I go about with a water bottle, too, Jon Freeman. I keep one in the car, and I have one in my shopping basket. For older folks whose hands shake or have lost strength, a bottle may be easier to manage than a glass.

Besides, I’m a tightwad who resents paying good money for water that I have for my taxes at home.


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Subject: RE: BS: Recipes - what are we eating?
From: Jon Freeman
Date: 05 Oct 19 - 06:10 PM

My decaf coffee consumption has gone down a bit lately. Partly as I was drinking too much anyway and partly as I’m advised not to have one (or tea…) within a certain time of the iron tablets I’m taking 3 times a day Apparently some things can interfere with the iron absorption.

We still have cups of tea/coffee but plain water in “sports” water bottles is “in” here at the moment. Thinking it might be handy in the future, I got one from Amazon when I was asked to drink a quantity of water over the 45 minutes before an appointment. I liked it and thought one might be better for dad than having a glass of water at his table. We’ve each got one now. Mum’s travels with her depending on whether she is in the study, living room or trying to do something outside.


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Subject: RE: BS: Recipes - what are we eating?
From: WalkaboutsVerse
Date: 05 Oct 19 - 05:58 PM

I think a beer mug would be better for your tea than the folkie cliche of drinking from a pewter tankard, Charmion...although I have seen someone turn up at a bar with a tankard hooked to his trousers/belt.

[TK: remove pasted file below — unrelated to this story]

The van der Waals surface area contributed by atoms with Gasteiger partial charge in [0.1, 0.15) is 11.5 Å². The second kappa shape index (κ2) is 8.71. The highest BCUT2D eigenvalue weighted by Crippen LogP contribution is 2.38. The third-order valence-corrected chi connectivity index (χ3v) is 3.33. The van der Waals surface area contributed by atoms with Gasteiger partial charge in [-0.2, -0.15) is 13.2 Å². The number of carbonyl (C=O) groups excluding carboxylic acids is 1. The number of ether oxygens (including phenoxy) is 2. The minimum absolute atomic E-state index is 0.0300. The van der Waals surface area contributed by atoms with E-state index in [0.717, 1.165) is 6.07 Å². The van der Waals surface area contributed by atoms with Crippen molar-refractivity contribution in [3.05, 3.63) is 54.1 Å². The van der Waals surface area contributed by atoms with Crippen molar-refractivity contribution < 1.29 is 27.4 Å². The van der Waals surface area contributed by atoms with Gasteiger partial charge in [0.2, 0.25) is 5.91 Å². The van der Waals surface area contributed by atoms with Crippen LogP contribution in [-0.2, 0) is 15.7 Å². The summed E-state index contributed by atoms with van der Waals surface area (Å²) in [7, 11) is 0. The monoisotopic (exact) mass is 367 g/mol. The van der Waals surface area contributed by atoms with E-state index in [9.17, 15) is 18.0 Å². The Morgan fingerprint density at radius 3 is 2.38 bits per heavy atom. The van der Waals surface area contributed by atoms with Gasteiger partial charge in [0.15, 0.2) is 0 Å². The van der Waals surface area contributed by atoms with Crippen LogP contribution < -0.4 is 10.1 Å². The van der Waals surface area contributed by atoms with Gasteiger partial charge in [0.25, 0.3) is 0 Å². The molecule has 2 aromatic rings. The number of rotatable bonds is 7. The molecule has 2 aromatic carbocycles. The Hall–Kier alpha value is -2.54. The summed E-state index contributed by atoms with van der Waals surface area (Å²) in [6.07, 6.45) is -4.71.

I myself have more than just keys hooked to my trousers - when the strap of an otherwise good watch wore out, I tried adding it to my key ring and have stuck with that method ever since.


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Subject: RE: BS: Recipes - what are we eating?
From: Stilly River Sage
Date: 05 Oct 19 - 05:18 PM

I was drinking way too much tea, probably a quart every morning in my very large (16 ounce) mug. I'm now using a 10 ounce cup and limit myself to two of them. They're small enough they don't have time to get cold before they're finished.


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Subject: RE: BS: Recipes - what are we eating?
From: Charmion
Date: 05 Oct 19 - 04:41 PM

It is the aroma of coffee that yanks me from the arms of Morpheus most mornings, but when Himself is away and I’m on my own I would rather have tea. For me, coffee requires company, but tea goes well with solitude. Besides, when Himself is at home, he brings me cup after cup of coffee, as my lap is usually full of cats and he is far too normative to allow the large beer mug for coffee-drinking. The beer mug is necessary for tea because, again, my frequently cat-besat situation prevents refills. Besides, a small cup goes cold too quickly.

When is a beer mug a tankard, Walkies? My tea mug is earthenware, and I have always believed that a tankard was made of metal — traditionally pewter or silver. Am I wrong?